'New Bond Street by Eric Parry Architects' in: The Architects' Journal by Patrick Lynch
Eric Parry graduated from the AA exactly 30 years ago. His diploma project was undertaken in Unit 1 then taught by Dalibor Vesely, Mohsen Mostavafi and Peter Carl. AA projects review 1978-9 presents an axonometric drawing of Parry’s “Forum Project”. The façade oscillates between figuration and fragmentation. Sculptural figures and classicised tectonic frames coalesce around broken arches. A clear sense of orchestrated movement from street towards a deeply shaded background is depicted and evoked, a threshold between the theatricality of the city and the deep background beyond. Vesely declared then that “It is not always easy, but it is always revealing to discover that behind the directly visible order of the city and its conventional representations (morphology, typology, figure-ground plans, etc.), there is not a chaos but an order of a different kind, more profound and more permanent than the visible order itself.” The unit drew on the writings of Jean Genet on theatre, demanding that “architecture (city) and if necessary should look for support and enrichments of meaning in different territories of culture which happen to be in better shape or more meaningful”. Note the elision of architecture with city.
New Bond Street is a particularly rich vertical city. Viewing rooms of major international art galleries sit above couture shops in courtyards overlooked by Edwardian office buildings, Georgian houses, now mostly flats, and quite chi-chi and often rather bald modernist blocks. The tension between the elaborate and gentlemanly facades of Mayfair and its curiously libertine interior worlds is the perfect territory for what Dalibor Vesely called 30 years ago the “deeper order of the city”. The question is then, can a speculative office and retail development, even if for a venerable institution such as Scottish Widows, contribute to “the transformation of the urban space and restoration of its meaning”?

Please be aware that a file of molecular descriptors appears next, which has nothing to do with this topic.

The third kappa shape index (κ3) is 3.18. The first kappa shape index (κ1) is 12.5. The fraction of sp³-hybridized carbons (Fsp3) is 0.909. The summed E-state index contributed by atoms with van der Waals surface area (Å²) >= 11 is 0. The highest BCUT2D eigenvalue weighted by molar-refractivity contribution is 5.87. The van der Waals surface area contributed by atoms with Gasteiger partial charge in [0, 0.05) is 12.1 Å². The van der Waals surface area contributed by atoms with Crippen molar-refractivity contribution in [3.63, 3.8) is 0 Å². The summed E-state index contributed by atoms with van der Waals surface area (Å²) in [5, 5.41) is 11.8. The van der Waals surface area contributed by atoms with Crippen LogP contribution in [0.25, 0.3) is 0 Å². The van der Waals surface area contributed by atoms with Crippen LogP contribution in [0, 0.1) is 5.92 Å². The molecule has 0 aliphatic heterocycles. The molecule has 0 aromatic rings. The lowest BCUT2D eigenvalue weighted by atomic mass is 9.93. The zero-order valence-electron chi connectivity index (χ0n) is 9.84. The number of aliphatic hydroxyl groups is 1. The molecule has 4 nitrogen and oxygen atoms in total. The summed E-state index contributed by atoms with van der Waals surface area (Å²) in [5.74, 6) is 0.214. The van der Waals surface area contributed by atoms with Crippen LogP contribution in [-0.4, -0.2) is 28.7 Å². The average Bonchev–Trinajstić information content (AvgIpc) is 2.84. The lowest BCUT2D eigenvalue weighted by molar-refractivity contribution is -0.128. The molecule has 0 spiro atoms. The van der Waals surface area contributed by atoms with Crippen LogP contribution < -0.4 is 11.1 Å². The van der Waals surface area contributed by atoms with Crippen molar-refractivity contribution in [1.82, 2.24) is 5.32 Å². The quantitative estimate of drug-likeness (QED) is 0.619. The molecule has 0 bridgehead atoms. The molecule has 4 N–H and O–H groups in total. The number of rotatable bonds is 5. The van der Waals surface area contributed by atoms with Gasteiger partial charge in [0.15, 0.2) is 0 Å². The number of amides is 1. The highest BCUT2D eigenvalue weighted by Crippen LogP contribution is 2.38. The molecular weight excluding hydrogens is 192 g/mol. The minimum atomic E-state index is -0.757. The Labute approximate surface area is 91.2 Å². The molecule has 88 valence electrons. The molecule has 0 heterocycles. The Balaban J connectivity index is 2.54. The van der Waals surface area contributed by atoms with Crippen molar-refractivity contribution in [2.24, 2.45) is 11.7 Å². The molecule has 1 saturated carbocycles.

This client and architect have so far realised three of - if not the best - office buildings in London since the 1980s. No 1 Finsbury Square and Aldermanbury Square were both short listed for the Strirling Prize and it is easy to imagine, looking at Tim Soars sumptuous photographs of this homage to Robin Middleton’s snakeskin jacket, that this will be too. Commercial projects, unless they are by Foster or Rogers, don’t win big awards in this country, yet the majority of buildings in London and indeed most cities of the world are paid for by and house business activities. The Medici’s started off as pharmacists and commissioned both Brunelleschi and Michelangelo; Johnson Wax kept Frank Lloyd Wright engaged for 20 years. Architects have always negotiated the difficult task of representing both the needs and appetites of powerful institutions and attempted to ground these in either appropriate modesty (in Catholic countries) or appropriate generosity (in Protestant ones). For me the key moment in an architect’s commission is the point at which you ask yourself: what is my task here and what is important in what I am being asked to do, and is it appropriate here?